The fact that we made it there at all is frankly a miracle, because late last night Pop had a too-close encounter with the Moth Box that nearly ended in disaster all round. It was sitting on its table in the garden lighting up everything for several miles around and M had taken the dogs out for a pee before bedtime with Pop on the lead as per vets' instructions. Apparently, he has trouble thinking and seeing at the same time, because despite the blinding beacon shining in the garden, he somehow he didn't notice she was getting very close to it.
Her lead got wrapped around the electric cable that feeds the box, and the entire contraption, box, table and all, was pulled over and came crashing down around her. I heard M yell her name, heard the sound of everything collapsing and for one utterly horrific moment I thought she'd been killed underneath it all.
Fortunately, half a second later she came pelting round the side of the house, dragging her lead with her and looking absolutely terrified. She made a bee line straight for my feet where she sat, shaking and trembling until I persuaded her that she was alright.
The Moth Box survived too (mercifully, because they are around three hundred quid to replace) and even the moths were alright. A little surprised at finding themselves upended on the grass, but essentially unharmed. In a way it was a blessing because there were five hornets in the box and I was able to remove them. Although not without some personal risk as two of them landed on me.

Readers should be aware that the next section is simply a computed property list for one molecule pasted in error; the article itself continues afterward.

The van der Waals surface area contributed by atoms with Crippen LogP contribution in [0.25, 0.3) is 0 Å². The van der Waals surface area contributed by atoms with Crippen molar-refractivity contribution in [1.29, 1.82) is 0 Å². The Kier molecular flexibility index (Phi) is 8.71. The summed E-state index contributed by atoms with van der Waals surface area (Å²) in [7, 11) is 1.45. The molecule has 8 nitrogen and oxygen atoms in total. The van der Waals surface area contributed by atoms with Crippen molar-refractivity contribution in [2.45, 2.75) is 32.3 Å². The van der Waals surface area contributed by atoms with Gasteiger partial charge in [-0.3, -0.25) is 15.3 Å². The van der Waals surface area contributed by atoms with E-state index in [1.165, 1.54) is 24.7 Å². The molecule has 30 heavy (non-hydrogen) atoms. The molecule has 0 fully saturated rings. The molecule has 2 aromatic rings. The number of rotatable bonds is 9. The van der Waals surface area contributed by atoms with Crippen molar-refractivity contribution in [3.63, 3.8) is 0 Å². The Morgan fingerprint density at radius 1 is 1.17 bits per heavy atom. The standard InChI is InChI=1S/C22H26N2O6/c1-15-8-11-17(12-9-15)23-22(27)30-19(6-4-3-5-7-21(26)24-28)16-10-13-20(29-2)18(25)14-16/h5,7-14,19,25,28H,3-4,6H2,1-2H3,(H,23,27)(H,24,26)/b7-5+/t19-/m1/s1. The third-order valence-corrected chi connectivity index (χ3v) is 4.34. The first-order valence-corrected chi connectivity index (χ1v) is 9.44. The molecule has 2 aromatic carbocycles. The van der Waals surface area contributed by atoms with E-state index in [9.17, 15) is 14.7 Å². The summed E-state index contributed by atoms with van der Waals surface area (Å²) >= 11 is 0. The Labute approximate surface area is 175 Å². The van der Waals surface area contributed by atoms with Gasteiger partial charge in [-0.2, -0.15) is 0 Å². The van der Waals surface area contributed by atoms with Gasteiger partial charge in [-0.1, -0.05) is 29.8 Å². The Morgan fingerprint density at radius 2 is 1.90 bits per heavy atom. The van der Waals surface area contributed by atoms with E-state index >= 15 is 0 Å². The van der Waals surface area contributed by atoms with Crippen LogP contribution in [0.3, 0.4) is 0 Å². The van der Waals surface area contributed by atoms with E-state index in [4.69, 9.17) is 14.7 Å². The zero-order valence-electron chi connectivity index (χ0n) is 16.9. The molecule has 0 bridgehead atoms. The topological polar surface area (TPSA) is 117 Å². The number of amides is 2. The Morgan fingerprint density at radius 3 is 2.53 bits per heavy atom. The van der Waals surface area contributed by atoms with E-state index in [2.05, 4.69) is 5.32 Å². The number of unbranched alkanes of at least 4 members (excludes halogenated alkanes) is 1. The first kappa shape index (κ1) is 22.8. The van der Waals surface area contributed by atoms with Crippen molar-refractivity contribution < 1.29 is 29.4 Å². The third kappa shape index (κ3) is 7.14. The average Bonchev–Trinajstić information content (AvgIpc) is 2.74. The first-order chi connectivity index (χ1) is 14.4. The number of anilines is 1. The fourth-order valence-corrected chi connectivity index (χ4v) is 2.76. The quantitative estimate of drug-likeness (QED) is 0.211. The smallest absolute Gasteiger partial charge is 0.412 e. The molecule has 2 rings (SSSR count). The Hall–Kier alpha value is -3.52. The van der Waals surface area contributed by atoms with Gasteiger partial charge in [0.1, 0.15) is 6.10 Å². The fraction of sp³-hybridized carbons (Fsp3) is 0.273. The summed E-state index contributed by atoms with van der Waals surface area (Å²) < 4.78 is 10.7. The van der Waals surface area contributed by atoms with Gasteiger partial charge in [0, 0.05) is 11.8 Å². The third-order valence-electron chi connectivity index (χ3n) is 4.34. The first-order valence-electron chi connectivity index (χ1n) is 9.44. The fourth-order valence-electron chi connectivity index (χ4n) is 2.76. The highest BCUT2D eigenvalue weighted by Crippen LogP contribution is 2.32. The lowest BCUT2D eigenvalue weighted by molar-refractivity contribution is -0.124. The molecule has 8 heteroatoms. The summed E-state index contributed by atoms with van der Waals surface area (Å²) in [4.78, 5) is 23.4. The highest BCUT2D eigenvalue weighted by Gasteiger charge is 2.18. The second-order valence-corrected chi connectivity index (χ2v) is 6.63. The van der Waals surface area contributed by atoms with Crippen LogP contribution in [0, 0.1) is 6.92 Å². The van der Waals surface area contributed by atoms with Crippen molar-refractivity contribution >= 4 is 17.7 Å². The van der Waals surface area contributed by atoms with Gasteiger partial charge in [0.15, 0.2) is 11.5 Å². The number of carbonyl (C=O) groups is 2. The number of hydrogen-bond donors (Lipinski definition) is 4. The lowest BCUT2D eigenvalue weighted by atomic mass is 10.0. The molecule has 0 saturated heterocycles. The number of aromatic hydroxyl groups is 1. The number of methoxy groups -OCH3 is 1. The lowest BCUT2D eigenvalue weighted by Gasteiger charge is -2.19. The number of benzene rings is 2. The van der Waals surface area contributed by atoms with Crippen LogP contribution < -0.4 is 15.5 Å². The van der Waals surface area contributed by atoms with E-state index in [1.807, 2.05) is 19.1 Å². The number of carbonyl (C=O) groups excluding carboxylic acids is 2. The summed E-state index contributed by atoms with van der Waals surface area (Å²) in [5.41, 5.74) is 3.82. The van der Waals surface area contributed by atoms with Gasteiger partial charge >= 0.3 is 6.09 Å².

Erm, I called out to M who by this time had gone back inside to reassure a still quivering Poppy, Erm, I don't want to worry you, but I've got TWO HORNETS crawling up my back. Can you rescue me please?
In a minute, came the unconcerned reply.
In a minute?! Flippin' hell, I thought.
So I walk towards the back door (as calmly as it's possible to with two hornets crawling up your back buzzing angrily and getting dangerously close to your hair/ ear/ general face area) and say in a voice of rising hysteria: I've got two hornets on my back. Can you help!
At which point an extremely alarmed husband explodes from the back door yelling: Oh my God! I thought you said there were two hornets on the grass!
Anyway, they were removed and I remain sting-free.
So Pops and Ted and I arrive at the vets this morning where Poppy elicits various oohs and ahhs (because she's in her stripy jim jams and she looks cute), and much excited sniffing of bums goes on (between the dogs, obviously). And all is going fine until an enormous Alsatian comes in and they both suddenly go ballistic.
Teddy's yelling his head off as if he's being murdered and poor Reenie on the phone can't hear a word she's saying, and then Pops starts up with her high-pitched whistling, giving her brother back up. To call that whistle piercing is an understatement. What makes it worse is that none of the other dogs in the waiting room are making a single sound. They are all sitting on the floor by their parent's feet, obedient and quiet, politely watching this fascinating display of lunacy from my two hooligans, who by this time are straining at their leads and rushing backwards and forwards under and around the chairs of the waiting room in such a great state of unbridled excitement that it isn't long before I find myself caught in the centre of an intricate web of dog lead knitting, from which it is virtually impossible to extricate myself without assitance.